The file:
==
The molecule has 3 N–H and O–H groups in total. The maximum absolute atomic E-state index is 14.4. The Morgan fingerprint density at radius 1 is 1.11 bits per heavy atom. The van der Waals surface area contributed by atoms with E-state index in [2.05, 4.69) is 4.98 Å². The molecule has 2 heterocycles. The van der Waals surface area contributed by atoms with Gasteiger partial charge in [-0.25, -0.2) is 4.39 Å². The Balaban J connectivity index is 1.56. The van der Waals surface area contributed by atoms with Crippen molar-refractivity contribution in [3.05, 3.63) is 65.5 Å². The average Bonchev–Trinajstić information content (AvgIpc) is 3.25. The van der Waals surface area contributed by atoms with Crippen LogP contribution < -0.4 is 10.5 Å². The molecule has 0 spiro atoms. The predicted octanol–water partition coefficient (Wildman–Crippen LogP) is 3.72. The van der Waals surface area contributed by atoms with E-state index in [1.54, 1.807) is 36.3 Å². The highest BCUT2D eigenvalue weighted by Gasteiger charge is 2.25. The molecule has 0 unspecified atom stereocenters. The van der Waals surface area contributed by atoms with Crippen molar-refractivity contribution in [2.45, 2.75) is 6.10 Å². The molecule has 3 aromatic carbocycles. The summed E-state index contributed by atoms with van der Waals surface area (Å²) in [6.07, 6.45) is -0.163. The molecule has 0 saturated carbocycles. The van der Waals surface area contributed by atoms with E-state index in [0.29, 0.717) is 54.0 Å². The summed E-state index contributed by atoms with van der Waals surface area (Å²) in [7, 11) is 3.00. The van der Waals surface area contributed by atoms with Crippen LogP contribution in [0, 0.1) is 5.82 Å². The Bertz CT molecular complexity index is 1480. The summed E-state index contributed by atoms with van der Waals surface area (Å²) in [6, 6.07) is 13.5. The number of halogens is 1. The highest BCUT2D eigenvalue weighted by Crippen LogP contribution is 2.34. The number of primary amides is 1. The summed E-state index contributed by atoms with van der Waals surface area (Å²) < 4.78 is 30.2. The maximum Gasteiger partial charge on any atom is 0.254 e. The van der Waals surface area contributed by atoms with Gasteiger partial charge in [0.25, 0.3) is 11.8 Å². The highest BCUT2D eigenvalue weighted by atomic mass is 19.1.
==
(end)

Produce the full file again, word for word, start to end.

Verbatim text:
The molecule has 3 N–H and O–H groups in total. The maximum absolute atomic E-state index is 14.4. The Morgan fingerprint density at radius 1 is 1.11 bits per heavy atom. The van der Waals surface area contributed by atoms with E-state index in [2.05, 4.69) is 4.98 Å². The molecule has 2 heterocycles. The van der Waals surface area contributed by atoms with Gasteiger partial charge in [-0.25, -0.2) is 4.39 Å². The Balaban J connectivity index is 1.56. The van der Waals surface area contributed by atoms with Crippen molar-refractivity contribution in [3.05, 3.63) is 65.5 Å². The average Bonchev–Trinajstić information content (AvgIpc) is 3.25. The van der Waals surface area contributed by atoms with Crippen LogP contribution < -0.4 is 10.5 Å². The molecule has 0 spiro atoms. The predicted octanol–water partition coefficient (Wildman–Crippen LogP) is 3.72. The van der Waals surface area contributed by atoms with E-state index in [1.54, 1.807) is 36.3 Å². The highest BCUT2D eigenvalue weighted by Gasteiger charge is 2.25. The molecule has 0 unspecified atom stereocenters. The van der Waals surface area contributed by atoms with Crippen molar-refractivity contribution in [2.45, 2.75) is 6.10 Å². The molecule has 3 aromatic carbocycles. The summed E-state index contributed by atoms with van der Waals surface area (Å²) in [6.07, 6.45) is -0.163. The molecule has 0 saturated carbocycles. The van der Waals surface area contributed by atoms with E-state index in [0.29, 0.717) is 54.0 Å². The summed E-state index contributed by atoms with van der Waals surface area (Å²) in [7, 11) is 3.00. The van der Waals surface area contributed by atoms with Crippen LogP contribution in [0, 0.1) is 5.82 Å². The Bertz CT molecular complexity index is 1480. The summed E-state index contributed by atoms with van der Waals surface area (Å²) in [6, 6.07) is 13.5. The number of halogens is 1. The highest BCUT2D eigenvalue weighted by Crippen LogP contribution is 2.34. The number of primary amides is 1. The summed E-state index contributed by atoms with van der Waals surface area (Å²) < 4.78 is 30.2. The maximum Gasteiger partial charge on any atom is 0.254 e. The van der Waals surface area contributed by atoms with Gasteiger partial charge in [0.25, 0.3) is 11.8 Å². The highest BCUT2D eigenvalue weighted by atomic mass is 19.1.